Description of the payload

This flight was part of the 2013 qualification campaign meant to test and validate the NOSYCA (New Operational SYstem for the Control of Aerostat) flight system. For the mission was used a platform developed by CNES called BANA which consists of a very simple structure made of steel bars measuring 2 meteres x 0.8 meters x 1 meter. This gondola is used for technological flights or specific experiments with no particular pointing requeriments. It can hold around 100 kg of equipment onboard. At left we can see an scheme of it.

NOSYCA is a system designed starting in 2007 after CNES faced the double constraint of having to upgrade an ageing control system and having to comply with new, more stringent flight safety rules. To guarantee the protection of the overflown population, all critical functions of the new design had to be failsafe, i.e. nor single point failure, nor failure propagation would be allowed from the flight hardware to the ground control system. The Operational Gondola (OG) is therefore composed of two independent strings. Their architectures are different and the ballast reservoir acts as a physical barrier between the two. The primary string communicates with the ground segment through an S-Band antenna providing telemetry with a bit rate of 1.75 Mb/s and telecommand with a bit rate of 95 kb/s. The secondary string provides a link at a lower bit rate through the Iridium constellation. The system is IP based and provides a wireless link to the payload gondola located at the bottom of the flight chain approximately 100 meters (330 ft.) below, isolating from the payload all critical functions related to the piloting: gas and ballast jettison, end-of-flight command, etc. A single unit is required to be installed onboard the payload gondola to interface with the CNES wireless signal, using a few switches and a router that has been configured to talk with the Operational Gondola. Finally, the Envelope Gondola (EG) also contains critical functions: it is dedicated to the balloon envelope and provides critical functions to this segment after separation from the payload i.e. radar transponder, strobe light and localization through redundant GPS systems.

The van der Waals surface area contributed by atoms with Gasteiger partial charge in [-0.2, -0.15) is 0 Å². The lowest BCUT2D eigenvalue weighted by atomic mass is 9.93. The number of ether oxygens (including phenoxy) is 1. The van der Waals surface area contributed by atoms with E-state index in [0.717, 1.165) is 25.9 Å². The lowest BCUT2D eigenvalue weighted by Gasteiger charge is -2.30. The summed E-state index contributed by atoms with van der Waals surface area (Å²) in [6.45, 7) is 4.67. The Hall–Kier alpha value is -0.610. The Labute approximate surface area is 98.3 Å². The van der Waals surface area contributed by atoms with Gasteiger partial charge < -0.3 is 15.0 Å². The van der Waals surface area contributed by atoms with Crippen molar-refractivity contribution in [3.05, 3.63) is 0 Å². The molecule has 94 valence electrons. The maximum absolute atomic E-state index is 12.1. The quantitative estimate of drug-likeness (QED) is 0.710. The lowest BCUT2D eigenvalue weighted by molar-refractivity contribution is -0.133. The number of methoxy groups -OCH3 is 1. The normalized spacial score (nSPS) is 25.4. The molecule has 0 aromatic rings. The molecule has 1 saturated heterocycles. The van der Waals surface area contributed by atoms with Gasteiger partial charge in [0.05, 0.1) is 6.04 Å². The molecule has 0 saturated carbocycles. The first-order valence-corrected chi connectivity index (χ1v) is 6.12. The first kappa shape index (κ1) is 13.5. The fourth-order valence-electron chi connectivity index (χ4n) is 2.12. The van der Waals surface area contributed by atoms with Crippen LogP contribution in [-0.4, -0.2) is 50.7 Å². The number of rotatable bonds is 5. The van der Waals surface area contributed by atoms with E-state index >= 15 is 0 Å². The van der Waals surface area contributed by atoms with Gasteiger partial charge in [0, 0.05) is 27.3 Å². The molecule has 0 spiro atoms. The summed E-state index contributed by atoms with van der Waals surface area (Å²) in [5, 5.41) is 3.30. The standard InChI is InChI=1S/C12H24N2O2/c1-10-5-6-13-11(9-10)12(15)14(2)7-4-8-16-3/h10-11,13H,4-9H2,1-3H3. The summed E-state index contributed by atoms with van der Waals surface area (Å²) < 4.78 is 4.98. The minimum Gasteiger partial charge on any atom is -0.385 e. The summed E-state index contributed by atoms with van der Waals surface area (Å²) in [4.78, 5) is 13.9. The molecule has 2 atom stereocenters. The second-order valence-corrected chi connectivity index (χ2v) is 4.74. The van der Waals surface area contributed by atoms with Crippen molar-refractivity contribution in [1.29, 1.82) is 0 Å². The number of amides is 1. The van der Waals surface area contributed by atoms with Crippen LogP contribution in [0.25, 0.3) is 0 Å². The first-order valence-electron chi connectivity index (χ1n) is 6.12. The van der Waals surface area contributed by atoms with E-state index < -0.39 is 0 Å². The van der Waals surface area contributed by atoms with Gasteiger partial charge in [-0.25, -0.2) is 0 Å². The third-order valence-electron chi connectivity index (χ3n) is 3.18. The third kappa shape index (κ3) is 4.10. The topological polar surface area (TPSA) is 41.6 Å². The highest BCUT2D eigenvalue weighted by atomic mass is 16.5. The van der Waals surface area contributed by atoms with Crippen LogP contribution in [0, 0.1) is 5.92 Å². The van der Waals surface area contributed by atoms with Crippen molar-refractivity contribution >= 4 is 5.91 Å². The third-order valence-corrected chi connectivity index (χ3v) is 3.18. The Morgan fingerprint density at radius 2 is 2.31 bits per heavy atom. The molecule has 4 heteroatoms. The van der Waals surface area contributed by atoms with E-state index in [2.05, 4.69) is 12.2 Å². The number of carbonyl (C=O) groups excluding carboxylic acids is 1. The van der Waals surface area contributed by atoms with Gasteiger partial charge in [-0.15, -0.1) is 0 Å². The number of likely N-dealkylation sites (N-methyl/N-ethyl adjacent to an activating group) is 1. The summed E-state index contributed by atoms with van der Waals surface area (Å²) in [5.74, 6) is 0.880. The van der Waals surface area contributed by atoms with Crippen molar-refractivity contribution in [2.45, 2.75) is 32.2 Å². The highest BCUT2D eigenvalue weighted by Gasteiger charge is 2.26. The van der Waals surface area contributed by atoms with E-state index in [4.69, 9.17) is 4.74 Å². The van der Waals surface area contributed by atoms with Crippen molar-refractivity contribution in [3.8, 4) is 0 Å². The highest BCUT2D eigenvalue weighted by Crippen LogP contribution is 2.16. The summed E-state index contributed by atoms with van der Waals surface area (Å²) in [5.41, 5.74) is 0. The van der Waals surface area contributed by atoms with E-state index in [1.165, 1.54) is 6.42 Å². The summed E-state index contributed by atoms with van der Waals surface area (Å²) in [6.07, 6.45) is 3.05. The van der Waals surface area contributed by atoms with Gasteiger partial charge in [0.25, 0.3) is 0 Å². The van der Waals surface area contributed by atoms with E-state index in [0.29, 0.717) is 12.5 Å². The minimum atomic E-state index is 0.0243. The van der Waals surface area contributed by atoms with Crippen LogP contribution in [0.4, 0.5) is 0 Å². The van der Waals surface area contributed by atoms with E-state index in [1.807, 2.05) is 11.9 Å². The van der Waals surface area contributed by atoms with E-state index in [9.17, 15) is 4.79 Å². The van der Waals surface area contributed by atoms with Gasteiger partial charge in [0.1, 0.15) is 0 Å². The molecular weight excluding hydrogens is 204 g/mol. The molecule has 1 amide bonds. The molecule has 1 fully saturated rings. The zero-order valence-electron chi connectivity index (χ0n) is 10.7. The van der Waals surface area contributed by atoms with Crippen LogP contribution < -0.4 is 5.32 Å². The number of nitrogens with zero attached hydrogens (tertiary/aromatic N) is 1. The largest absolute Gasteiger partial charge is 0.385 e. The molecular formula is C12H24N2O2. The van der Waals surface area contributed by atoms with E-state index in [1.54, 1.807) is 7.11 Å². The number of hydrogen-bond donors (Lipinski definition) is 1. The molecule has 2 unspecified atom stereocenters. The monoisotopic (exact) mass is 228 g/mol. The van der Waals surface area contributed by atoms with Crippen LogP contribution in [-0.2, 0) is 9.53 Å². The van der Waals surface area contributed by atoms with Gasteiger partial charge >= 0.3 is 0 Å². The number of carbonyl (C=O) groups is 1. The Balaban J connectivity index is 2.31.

Video of the launch operations and ascent of the balloon

Details of the balloon flight and scientific outcome

Launch site: Timmins Stratospheric Balloon Base, Ontario, Canada  
Balloon launched by: CNES / CSA
Balloon manufacturer/size/composition: Zero Pressure Balloon model 100z Zodiac 100.000 m3
Payload weight: 250 kg
Overall weight: 850 kg

External references and bibliographical sources

Images of the mission